I have some friends who recently signed a record deal with a "big player" in music. I was asked a bit about my opinions regarding their advance, their cut on sales (i.e., "points"), etc. Having grown up in the San Francisco music scene, I have had several friends sign these type of deals. As an economist, I've had lots of them ask me these questions. Personally, I find the deals too complicated to give any real advice. However, I always refer people to the famous (or maybe infamous) essay by Steve Albini on the "music industry." In this essay, he comes up with the following rough accounting of a record deal.
Since some of you may not read to the end of the quote from his essay (not quoted below), the last statement in Steve Albini's essay is usually what I tell my friends once they have signed these deals.
These figures are representative of amounts that appear in record contracts daily. There's no need to skew the figures to make the scenario look bad, since real-life examples more than abound. Income is underlined, expenses are not.
Advance: $ 250,000 Manager's cut: $ 37,500 Legal fees: $ 10,000 Recording Budget: $ 155,500 Producer's advance: $ 50,000 Studio fee: $ 52,500 Drum, Amp, Mic and Phase "Doctors": $ 3,000 Recording tape: $ 8,000 Equipment rental: $ 5,000 Cartage and Transportation: $ 5,000 Lodging while in studio: $ 10,000 Catering: $ 3,000 Mastering: $ 10,000 Tape copies, reference CDs, shipping tapes, misc. expenses: $ 2,000 Album Artwork: $ 5,000 Promotional photo shoot and duplication: $ 2,000 Video budget: $ 31,000 Cameras: $ 8,000 Crew: $ 5,000 Processing and transfers: $ 3,000 Off-line: $ 2,000 On-line editing: $ 3,000 Catering: $ 1,000 Stage and construction: $ 3,000 Copies, couriers, transportation: $ 2,000 Director's fee: $ 4,000 Band fund: $ 15,000 New fancy professional drum kit: $ 5,000 New fancy professional guitars : $ 3,000 New fancy professional guitar amp rigs : $ 4,000 New fancy potato-shaped bass guitar: $ 1,000 New fancy bass amp: $ 1,000 Rehearsal space rental: $ 500 Big blowout party for their friends: $ 500 Tour expense [5 weeks]: $ 50,875 Bus: $ 25,000 Crew : $ 7,500 Food and per diems: $ 7,875 Fuel: $ 3,000 Consumable supplies: $ 3,500 Wardrobe: $ 1,000 Promotion: $ 3,000 Tour gross income: $ 50,000 Booking Agent's cut: $ 7,500 Manager's cut: $ 7,500 Merchandising advance: $ 20,000 Manager's cut: $ 3,000 Lawyer's fee: $ 1,000 Publishing advance: $ 20,000 Manager's cut: $ 3,000 Lawyer's fee: $ 1,000 Record sales: 250,000 @ $12: $ 3,000,000 Gross retail revenue Royalty [13% of 90% of retail]: 250,000 @ $12: $ 351,000 Less advance: $ 250,000 Producer's points [3% less $50,000 advance]: $ 40,000 Promotional budget: $ 25,000 Recoupable buyout from previous label: $ 50,000 Net royalty: $ -14,000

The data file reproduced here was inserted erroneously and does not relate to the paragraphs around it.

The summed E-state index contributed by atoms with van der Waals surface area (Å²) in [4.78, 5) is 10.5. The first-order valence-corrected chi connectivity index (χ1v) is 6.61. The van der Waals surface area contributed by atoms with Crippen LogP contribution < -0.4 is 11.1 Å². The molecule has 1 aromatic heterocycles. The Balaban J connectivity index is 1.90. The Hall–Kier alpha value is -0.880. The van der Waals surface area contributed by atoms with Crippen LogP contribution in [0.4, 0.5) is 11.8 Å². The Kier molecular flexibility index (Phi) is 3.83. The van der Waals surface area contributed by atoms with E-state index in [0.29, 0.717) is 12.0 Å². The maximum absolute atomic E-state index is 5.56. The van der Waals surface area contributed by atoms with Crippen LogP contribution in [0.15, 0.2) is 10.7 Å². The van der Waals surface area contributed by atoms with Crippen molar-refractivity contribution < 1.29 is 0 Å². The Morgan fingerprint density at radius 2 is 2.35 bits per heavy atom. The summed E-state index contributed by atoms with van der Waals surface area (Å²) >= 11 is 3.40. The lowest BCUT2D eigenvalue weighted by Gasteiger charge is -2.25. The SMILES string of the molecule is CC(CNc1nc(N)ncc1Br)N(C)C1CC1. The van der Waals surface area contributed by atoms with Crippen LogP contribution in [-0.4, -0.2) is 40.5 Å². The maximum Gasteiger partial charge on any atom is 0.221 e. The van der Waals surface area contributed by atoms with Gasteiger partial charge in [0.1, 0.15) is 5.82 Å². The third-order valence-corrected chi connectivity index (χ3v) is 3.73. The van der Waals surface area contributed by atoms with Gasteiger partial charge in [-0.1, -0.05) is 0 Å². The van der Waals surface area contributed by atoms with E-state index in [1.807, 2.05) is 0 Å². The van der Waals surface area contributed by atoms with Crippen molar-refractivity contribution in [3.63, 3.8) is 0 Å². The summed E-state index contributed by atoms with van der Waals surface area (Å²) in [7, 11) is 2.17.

Now, on the other hand, let's look at the Record company income:
Record wholesale price $6.50 x 250,000 $ 1,625,000 gross income Artist Royalties: $ 351,000 Deficit from royalties: $ 14,000 Costs of manufacturing, packaging and distribution @ $2.20 per record: $ 550,000 Label's gross profit: $ 7l0,000
The Balance Sheet: This is how much each player got paid at the end of the game:
Record company: $ 710,000 Producer: $ 90,000 Manager: $ 51,000 Studio: $ 52,500 Previous label: $ 50,000 Booking Agent: $ 7,500 Lawyer: $ 12,000 Band member net income each: $ 781.25
The band is now 1/4 of the way through its contract, has made the music industry more than 3 million dollars richer, but is in the hole $14,000 on royalties. The band members have each earned about 1/20 as much as they would working at a 7-11, but they got to ride in a tour bus for a month.
The next album will be about the same, except that the record company will insist they spend more time and money on it. Since the previous one never "recouped," the band will have no leverage, and will oblige.
The next tour will be about the same, except the merchandising advance will have already been paid, and the band, strangely enough, won't have earned any royalties from their T-shirts yet. Maybe the T-shirt guys have figured out how to count money like record company guys.